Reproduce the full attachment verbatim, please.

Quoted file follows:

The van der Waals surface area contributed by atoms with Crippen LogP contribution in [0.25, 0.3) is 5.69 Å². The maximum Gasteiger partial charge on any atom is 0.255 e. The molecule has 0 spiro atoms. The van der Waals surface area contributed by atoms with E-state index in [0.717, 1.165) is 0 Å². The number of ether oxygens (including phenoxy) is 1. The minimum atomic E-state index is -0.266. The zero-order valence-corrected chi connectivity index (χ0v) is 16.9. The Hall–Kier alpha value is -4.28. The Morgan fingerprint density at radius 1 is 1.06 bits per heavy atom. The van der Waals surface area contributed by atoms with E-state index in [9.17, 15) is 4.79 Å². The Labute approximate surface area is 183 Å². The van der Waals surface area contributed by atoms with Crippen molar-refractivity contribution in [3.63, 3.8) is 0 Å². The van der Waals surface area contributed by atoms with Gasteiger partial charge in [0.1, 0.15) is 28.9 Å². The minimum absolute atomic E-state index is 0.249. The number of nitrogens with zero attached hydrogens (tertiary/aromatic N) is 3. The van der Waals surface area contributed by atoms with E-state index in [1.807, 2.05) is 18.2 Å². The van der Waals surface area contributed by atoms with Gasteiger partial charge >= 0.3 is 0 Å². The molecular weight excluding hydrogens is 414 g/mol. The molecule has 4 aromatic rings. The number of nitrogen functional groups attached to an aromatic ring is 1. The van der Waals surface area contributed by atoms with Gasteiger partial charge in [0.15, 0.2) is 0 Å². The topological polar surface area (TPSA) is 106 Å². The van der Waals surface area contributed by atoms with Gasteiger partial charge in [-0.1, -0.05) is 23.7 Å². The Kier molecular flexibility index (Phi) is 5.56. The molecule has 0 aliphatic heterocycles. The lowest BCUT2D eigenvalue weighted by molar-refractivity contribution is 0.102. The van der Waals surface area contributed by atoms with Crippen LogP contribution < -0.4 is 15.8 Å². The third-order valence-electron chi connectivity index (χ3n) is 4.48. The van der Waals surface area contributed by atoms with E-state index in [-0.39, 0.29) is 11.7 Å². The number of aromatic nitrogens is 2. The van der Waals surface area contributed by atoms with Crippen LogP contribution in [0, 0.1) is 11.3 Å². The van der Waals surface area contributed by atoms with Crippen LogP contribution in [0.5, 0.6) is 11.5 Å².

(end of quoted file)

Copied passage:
The van der Waals surface area contributed by atoms with Crippen LogP contribution in [0.25, 0.3) is 5.69 Å². The maximum Gasteiger partial charge on any atom is 0.255 e. The molecule has 0 spiro atoms. The van der Waals surface area contributed by atoms with E-state index in [0.717, 1.165) is 0 Å². The number of ether oxygens (including phenoxy) is 1. The minimum atomic E-state index is -0.266. The zero-order valence-corrected chi connectivity index (χ0v) is 16.9. The Hall–Kier alpha value is -4.28. The Morgan fingerprint density at radius 1 is 1.06 bits per heavy atom. The van der Waals surface area contributed by atoms with E-state index in [9.17, 15) is 4.79 Å². The Labute approximate surface area is 183 Å². The van der Waals surface area contributed by atoms with Crippen molar-refractivity contribution in [3.63, 3.8) is 0 Å². The van der Waals surface area contributed by atoms with Gasteiger partial charge in [0.1, 0.15) is 28.9 Å². The minimum absolute atomic E-state index is 0.249. The number of nitrogens with zero attached hydrogens (tertiary/aromatic N) is 3. The van der Waals surface area contributed by atoms with E-state index in [1.807, 2.05) is 18.2 Å². The van der Waals surface area contributed by atoms with Gasteiger partial charge >= 0.3 is 0 Å². The molecular weight excluding hydrogens is 414 g/mol. The molecule has 4 aromatic rings. The number of nitrogen functional groups attached to an aromatic ring is 1. The van der Waals surface area contributed by atoms with Gasteiger partial charge in [0.15, 0.2) is 0 Å². The topological polar surface area (TPSA) is 106 Å². The van der Waals surface area contributed by atoms with Gasteiger partial charge in [-0.1, -0.05) is 23.7 Å². The Kier molecular flexibility index (Phi) is 5.56. The molecule has 0 aliphatic heterocycles. The lowest BCUT2D eigenvalue weighted by molar-refractivity contribution is 0.102. The van der Waals surface area contributed by atoms with Crippen LogP contribution < -0.4 is 15.8 Å². The third-order valence-electron chi connectivity index (χ3n) is 4.48. The van der Waals surface area contributed by atoms with E-state index in [-0.39, 0.29) is 11.7 Å². The number of aromatic nitrogens is 2. The van der Waals surface area contributed by atoms with Crippen LogP contribution in [0, 0.1) is 11.3 Å². The van der Waals surface area contributed by atoms with Crippen LogP contribution in [0.5, 0.6) is 11.5 Å².